• 11. For Marketing Leadership Professionals Integrate Social Into Your Marketing RaDaR 10 © 2013, Forrester Research, Inc. Reproduction Prohibited August 7, 2013 ■ Expose prospects to customer feedback that accelerates consideration. Half of all online shoppers prefer to buy products or services from sites that feature customer reviews.20 Why? Because ratings and reviews written by real customers help buyers choose the right product from your lineup and convince them of your offerings’ quality. For instance, customers of the UK online retailer Kiddicare have added more than 80,000 product reviews to its site; offering feedback from real customers has decreased shopping cart abandonment by 8%.21 And by hosting reviews on your own site, you give yourself an easier way to monitor the feedback and respond when necessary. ■ Connect people to others who can answer their questions. Communities and discussion forums are social platforms that let prospects connect with customers and employees to get answers to their questions. For instance, the SAP Community Network includes more than 2.5 million members who go to the community to ask questions, share ideas, and connect with others — and as a result, the community draws prospects who wish to tap into this expert crowd for their opinions.22 And Fotomoto, an eCommerce engine for photographers, launched an online community where people could get answers on how the service works. The result? A 300% increase in Fotomoto’s customer base and a fivefold surge in order volume.23 SOCIAL RELATIONSHIP TACTICS FOSTER ENGAGEMENT When your customers are happy, many of them stay in touch using relationship channels such as email, postal mail, and loyalty programs — and “like” your branded profiles on public social networks. But remember: The people who like you on Facebook or follow you on Twitter aren’t strangers learning about your brand for the first time, nor are they in-market buyers trying to make purchase decisions. They’re your own best existing customers (or would like to be). Treat them as such by using branded profiles on public social networks to: ■ Keep customers up to date. The most common reason that people engage with brands on sites such as Facebook and Twitter is to hear more about what companies have to offer. In fact, more than 20% of customers that Forrester surveyed said they engage post-purchase to learn more about companies’ latest product offerings.24 For instance, Philips Healthcare uses LinkedIn to let physicians and hospital administrators know about product advancements and to highlight innovative uses of its technology.25 Similarly, fashion retailer H&M promotes new looks and items to its millions of Facebook fans and Google Plus followers.26 ■ Inspire them to get more value from their favorite products. One in five customers say they engage after a purchase to make sure they’re getting as much value as possible from their purchases. Kraft Foods makes the most of this desire with its “Recipes and Tips” Facebook page: It offers a new recipe every day to fans hungry for more ways to use Kraft products.27 And paint purveyor Benjamin Moore uses branded Pinterest pin boards to inspire customers with trendy new colors and fun painting projects.28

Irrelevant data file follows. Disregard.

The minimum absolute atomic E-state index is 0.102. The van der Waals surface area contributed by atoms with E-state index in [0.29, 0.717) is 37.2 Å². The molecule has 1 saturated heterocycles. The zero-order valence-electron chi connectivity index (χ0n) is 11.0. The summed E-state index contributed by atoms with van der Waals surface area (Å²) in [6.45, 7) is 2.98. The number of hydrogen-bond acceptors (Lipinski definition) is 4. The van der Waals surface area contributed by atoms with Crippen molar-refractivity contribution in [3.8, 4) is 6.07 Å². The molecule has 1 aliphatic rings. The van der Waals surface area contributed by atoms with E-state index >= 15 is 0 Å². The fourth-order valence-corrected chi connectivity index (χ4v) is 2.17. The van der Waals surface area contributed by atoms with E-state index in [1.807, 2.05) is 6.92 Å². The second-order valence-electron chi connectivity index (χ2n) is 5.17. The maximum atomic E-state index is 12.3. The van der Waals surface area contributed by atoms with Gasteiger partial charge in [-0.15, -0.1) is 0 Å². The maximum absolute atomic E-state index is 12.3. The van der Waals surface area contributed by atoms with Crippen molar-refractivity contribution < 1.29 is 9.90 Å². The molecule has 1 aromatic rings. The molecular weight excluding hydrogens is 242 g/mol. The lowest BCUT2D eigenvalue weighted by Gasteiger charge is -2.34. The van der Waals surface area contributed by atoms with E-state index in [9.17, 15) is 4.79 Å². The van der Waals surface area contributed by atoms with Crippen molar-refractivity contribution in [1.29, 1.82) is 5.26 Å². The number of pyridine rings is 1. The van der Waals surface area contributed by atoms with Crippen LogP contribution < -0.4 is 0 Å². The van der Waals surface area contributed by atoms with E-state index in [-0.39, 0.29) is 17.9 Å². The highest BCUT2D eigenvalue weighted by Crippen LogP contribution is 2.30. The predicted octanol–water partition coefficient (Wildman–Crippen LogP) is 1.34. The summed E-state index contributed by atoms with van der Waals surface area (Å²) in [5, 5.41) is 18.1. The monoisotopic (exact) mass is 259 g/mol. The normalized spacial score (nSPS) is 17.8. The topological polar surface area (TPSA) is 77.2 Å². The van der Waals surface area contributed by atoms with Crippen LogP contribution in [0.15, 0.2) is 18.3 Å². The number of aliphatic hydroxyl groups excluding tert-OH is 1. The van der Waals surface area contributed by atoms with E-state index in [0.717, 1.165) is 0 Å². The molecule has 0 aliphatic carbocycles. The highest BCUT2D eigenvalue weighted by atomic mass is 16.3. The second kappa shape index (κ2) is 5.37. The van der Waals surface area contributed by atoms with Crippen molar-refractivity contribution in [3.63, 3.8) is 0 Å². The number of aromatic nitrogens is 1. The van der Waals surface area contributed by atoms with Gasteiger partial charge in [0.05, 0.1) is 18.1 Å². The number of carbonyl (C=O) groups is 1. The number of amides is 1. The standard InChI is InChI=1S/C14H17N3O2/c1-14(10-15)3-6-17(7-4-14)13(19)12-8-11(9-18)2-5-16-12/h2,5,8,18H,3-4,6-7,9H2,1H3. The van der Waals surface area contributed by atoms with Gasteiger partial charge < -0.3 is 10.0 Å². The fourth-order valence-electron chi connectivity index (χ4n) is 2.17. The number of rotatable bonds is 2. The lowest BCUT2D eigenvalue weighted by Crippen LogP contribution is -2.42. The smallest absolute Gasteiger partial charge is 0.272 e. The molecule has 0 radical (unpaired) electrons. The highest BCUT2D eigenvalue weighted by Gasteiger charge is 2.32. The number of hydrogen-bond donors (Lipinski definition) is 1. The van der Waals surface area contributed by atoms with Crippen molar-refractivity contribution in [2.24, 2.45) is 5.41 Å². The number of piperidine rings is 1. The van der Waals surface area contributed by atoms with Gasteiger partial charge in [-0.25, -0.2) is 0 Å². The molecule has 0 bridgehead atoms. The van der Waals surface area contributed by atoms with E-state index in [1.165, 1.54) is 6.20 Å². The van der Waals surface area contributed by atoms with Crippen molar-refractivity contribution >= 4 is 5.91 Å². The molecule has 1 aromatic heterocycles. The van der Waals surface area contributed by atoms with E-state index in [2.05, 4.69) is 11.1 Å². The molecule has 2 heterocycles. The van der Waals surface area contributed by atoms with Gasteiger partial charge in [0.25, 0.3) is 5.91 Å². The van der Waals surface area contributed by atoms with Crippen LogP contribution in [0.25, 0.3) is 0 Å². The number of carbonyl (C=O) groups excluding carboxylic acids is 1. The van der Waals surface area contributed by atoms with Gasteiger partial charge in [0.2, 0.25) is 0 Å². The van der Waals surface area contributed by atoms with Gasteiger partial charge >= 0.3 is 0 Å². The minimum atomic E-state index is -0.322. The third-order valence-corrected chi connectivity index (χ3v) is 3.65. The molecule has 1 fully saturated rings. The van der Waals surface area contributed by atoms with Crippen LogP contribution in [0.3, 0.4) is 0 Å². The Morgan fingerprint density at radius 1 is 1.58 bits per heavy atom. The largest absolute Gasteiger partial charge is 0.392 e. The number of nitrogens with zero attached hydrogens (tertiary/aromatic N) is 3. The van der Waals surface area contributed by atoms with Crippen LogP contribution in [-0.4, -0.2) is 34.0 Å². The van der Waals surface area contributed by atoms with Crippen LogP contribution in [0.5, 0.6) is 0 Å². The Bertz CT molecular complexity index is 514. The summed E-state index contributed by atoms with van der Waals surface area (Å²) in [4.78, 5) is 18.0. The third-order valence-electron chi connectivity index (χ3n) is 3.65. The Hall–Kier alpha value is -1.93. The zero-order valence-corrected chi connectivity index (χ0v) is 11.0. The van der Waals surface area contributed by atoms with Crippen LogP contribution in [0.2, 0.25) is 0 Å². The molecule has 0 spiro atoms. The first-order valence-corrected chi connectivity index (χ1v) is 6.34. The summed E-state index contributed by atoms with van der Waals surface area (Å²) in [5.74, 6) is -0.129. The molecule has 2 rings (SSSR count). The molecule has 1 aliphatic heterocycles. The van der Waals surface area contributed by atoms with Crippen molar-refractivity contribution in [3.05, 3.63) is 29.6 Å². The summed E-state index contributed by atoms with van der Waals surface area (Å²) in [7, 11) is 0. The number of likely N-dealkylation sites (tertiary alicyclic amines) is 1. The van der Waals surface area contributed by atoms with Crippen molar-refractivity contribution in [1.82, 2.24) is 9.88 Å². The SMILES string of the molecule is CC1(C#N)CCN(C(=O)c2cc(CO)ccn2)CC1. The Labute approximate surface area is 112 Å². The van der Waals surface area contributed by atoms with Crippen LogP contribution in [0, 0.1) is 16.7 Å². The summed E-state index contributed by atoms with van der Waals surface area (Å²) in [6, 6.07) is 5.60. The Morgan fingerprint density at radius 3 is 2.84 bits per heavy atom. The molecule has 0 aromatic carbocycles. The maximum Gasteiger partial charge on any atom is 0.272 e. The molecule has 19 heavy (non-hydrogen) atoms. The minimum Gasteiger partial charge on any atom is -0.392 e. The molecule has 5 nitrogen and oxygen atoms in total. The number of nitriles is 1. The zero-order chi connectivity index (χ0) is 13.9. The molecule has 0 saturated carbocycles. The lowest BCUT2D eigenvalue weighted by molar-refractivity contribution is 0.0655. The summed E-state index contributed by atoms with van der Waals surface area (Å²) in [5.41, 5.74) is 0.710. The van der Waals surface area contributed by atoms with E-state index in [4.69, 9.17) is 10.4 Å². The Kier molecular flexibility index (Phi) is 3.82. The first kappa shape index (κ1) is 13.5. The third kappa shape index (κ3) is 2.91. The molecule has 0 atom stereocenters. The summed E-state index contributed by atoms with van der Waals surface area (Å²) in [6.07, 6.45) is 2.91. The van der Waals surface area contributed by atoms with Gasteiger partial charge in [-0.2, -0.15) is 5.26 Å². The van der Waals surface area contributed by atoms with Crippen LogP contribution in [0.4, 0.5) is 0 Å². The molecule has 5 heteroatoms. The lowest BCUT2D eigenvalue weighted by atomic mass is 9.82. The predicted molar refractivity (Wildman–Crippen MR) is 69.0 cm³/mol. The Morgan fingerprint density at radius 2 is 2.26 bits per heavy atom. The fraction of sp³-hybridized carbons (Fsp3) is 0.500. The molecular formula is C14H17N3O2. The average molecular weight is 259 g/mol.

• 12. For Marketing Leadership Professionals Integrate Social Into Your Marketing RaDaR 11 © 2013, Forrester Research, Inc. Reproduction Prohibited August 7, 2013 ■ Bring them exclusive content and deals. Discounts remain the top reason that people engage with brands after purchase. Dell cracked this code early on and has made millions offering discounts on remaindered and refurbished items on Twitter since 2007.29 Meanwhile, 12% of customers say they engage with firms post-purchase to access exclusive content and information from those companies.30 For instance, Paramount Pictures used Twitter to distribute exclusive previews of its film Super 8 — including inviting followers to exclusive real-world screenings.31 Likewise, Sony set up a treasure hunt on its PlayStation YouTube channel that gave fans a chance to unlock exclusive video game content.32 ■ Offer them a way to express affinity. A full 20% of customers engage after the point of purchase simply to express their affinity for the brand or product.33 Recognizing this, the Jack Daniel’s brand uses Facebook to bring its 4 million fans beautiful photos of whiskey bottles and cocktails — and tens of thousands of those fans regularly like and share the images.34 And while most Ferrari fans are more likely to have bought a branded mouse pad than a Testarossa, the company’s Facebook page gives nearly 12 million such aficionados a chance to express their affinity for the brand.35 R e c o m m e n d at i o n s use the “POST” method to create great social marketing programs Every successful social program starts with a plan. Since 2006, we’ve helped many hundreds of companies create better social marketing initiatives by using our four-step POST framework: ■ Study your people and how they use social tools. Start any social marketing plan by studying the social behaviors of your target audiences. Forrester’s Social Technographics® will tell you both how social your audience is and the types of social behaviors in which they engage.36 ■ Find the right objectives for your business. Next, determine what you’re hoping your social program will achieve. Will you use social marketing to create reach? To provide depth? Or to build relationships? If you focus each social initiative on a single objective, you’ll improve that program’s focus and increase its chances of success. ■ Set a winning strategy for using social media. Third, you’ll need to decide on the right strategy and plan for your social program. Spark your imagination and draw inspiration from the award-winning strategies of global brands such as Adobe, Cisco, and others we’ve recognized in our annual Forrester Groundswell Awards.37 ■ Select the best technology for your needs. Finally, choose the vendors and technologies that can help you succeed. Every type of social marketing tactic — whether for reach, depth, or relationship — supports its own vendor ecosystem.38 Forrester’s Wave™ evaluations on social relationship platforms and social depth platforms are a great place to start your selection process.39